Friday, July 27, 2012

The Role Of Strategic Thinking In Leadership

Recently I was asked to lecture at the Walker College of Business at ASU on strategic thinking, an ability with which I was often credited during my now-concluded 40-year career as a community-destination marketing exec.

The presentation went well, but being a strategic thinker and explaining what a strategic thinker is are very different.  I know from the Clifton StrengthsFinder that strategic thinking is one of four sets of talents used in leadership including other groupings for executing, influencing and relationship building.

Strategic thinking includes the talent for being analytical (challenging), using context (understanding the present by curating the past), being futuristic (having visions of what could be), ideation (ability to find connections between disparate phenomena), input (ability to deal with conflict), intellection (muscular brains), learner (continuously and never-ending improvement) and well, being strategic (ability to spot patterns and issues to create alternative ways to proceed).

Those tempted to cherry pick among these and 26 other areas of talent for a self-description, should really take the StrenghtsFinder survey for an objective assessment of their personal mix of talents.  Having genuine “chops” is more than just who you say or think you are in your own wonderful self.The Strategist

Another good resource on the role of strategic thinking in leadership is the new book by Harvard Business School professor Cynthia Montgomery published in May and entitled The Strategist – Be The Leader Your Business Needs excerpts of which were adapted for a paper just issued by McKinsey.

Montgomery, the Timken Professor of Business Administration at Harvard and an excellent researcher and writer, summarizes the unique value strategic leaders bring to organizations including:

  • The strategist as meaning maker – “It is the leader – the strategist as meaning maker – who must make the vital choices that determine a company’s very identity.”


  • The strategist as voice of reason – “A leader must serve as a voice of reason when a bold strategy to reshape an industry’s forces actually reflects indifference to them.”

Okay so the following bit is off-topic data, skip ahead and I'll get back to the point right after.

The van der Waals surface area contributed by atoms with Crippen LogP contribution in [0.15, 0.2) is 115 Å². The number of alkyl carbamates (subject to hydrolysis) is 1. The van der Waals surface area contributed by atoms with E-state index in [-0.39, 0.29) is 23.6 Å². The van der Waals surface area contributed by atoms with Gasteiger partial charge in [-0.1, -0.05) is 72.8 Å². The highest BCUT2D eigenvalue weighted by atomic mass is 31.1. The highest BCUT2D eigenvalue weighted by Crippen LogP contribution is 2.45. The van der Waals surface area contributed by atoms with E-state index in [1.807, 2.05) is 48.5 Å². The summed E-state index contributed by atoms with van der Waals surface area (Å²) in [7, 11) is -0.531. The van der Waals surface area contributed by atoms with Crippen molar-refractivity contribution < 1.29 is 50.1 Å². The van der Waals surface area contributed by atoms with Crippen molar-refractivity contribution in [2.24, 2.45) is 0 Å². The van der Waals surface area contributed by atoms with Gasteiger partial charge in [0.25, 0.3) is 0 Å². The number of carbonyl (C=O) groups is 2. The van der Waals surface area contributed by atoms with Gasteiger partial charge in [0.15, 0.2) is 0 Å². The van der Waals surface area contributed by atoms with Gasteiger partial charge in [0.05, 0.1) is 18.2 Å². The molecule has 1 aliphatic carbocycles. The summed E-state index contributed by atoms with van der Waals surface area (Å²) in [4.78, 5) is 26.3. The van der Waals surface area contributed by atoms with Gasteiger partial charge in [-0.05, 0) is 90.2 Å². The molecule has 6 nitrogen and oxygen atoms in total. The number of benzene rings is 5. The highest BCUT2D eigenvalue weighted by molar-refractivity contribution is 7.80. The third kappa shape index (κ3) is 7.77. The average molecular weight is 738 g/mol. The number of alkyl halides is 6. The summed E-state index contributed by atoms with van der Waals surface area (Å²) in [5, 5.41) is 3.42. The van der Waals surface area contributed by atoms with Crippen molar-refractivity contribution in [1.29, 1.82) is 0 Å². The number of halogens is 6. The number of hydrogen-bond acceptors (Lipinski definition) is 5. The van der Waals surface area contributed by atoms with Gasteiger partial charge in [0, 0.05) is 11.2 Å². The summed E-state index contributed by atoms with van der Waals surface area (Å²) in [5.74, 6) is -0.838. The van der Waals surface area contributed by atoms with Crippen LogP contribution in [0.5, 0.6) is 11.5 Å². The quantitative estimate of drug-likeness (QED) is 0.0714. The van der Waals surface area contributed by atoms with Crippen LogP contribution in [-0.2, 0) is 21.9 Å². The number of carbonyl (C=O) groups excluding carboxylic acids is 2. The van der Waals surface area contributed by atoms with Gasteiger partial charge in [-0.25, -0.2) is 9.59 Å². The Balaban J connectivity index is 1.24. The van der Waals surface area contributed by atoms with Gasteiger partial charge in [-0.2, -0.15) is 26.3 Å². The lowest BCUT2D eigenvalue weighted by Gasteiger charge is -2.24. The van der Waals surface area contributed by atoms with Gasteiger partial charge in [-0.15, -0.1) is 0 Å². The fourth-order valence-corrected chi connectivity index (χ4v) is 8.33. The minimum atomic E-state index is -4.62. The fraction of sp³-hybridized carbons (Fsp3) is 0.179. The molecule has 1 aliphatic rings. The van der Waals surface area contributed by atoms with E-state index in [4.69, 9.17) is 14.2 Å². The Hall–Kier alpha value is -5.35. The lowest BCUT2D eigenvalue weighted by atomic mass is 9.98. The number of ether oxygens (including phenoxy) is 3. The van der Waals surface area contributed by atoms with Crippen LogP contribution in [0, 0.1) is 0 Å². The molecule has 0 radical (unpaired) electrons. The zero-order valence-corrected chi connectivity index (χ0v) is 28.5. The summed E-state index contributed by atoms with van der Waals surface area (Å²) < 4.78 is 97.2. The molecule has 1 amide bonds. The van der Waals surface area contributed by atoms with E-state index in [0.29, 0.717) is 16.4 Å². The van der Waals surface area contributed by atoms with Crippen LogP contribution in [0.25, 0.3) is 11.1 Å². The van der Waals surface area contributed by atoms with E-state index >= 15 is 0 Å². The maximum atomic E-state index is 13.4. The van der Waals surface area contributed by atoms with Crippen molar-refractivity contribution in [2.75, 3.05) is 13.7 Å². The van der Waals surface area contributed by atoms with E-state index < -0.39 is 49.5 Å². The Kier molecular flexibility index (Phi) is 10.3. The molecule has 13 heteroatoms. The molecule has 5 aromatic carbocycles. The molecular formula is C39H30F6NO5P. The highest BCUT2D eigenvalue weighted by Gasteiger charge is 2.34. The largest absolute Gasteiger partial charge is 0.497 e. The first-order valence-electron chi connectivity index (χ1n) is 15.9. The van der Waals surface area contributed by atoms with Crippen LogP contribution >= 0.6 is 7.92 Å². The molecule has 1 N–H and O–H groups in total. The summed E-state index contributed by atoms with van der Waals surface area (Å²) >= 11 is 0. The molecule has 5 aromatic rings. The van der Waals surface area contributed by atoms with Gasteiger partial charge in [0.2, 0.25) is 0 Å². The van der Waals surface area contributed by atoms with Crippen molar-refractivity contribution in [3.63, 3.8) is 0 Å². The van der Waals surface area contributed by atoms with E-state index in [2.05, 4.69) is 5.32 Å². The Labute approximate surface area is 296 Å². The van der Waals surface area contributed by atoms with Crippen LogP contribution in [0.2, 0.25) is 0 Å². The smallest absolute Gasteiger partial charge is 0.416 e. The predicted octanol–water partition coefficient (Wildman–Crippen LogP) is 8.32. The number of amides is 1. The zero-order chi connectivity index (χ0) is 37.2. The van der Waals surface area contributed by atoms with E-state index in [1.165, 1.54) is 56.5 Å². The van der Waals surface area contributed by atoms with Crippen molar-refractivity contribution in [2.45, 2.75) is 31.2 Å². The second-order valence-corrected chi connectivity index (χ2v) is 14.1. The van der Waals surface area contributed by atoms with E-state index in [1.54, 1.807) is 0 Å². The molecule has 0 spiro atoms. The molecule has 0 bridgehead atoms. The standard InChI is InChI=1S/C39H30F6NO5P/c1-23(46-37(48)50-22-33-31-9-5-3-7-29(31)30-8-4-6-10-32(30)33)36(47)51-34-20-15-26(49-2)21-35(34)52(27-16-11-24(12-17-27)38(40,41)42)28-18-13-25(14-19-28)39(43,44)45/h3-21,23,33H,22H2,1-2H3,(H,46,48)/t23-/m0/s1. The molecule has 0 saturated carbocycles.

• The strategist as operator – “A great strategy, in short, is not a dream or lofty idea, but rather a bridge between the economics of the market, the ideas at the core of a business, and action…the bridge must rest on a foundation of clarity and realism [data]…strategy or execution is a false dichotomy…”

Oh, by the way, if you know or have worked with me, you’re not surprised that three of my five more prominent talents according to StrengthFinder are in the areas of strategic thinking and one each in the areas of executing and influencing:


Create alternative ways to proceed. Faced with any given scenario, can quickly spot the relevant patterns and issues.


A great desire to learn and to continuously improve.


Able to find connections between seemingly disparate phenomena.


Can make things happen by turning thoughts into action.


Great deal of stamina and work hard…great satisfaction from being busy and productive.

StrenghFinder reports go into much more depth including how to mitigate or finesse the impact of these strengths on people in your presence.

I’ve compared that back with an analysis Dr. Clifton conducted on me in 1986 as a young community-destination marketing exec when he was in the early stages of building a database of strengths necessary for various occupations.  He reminded me of the results of that assessment in a letter of congratulations when I was recruited three years later to Durham, NC, where I still live in retirement, to jump-start the community’s destination marketing organization.

The terms he used had evolved by the time he developed StrengthsFinder twelve years later when the database had reached 100,000.  But his 1986 assessment is very consistent with this later analysis using a database well past 10 million.

Dr. Clifton passed away nearly 10 years ago but his legacy continues to grow as does my appreciation for my time as an early beneficiary of his brilliant research which continues to help individuals identify their talents so that they’re able to find areas of endeavor where they are able to excel.

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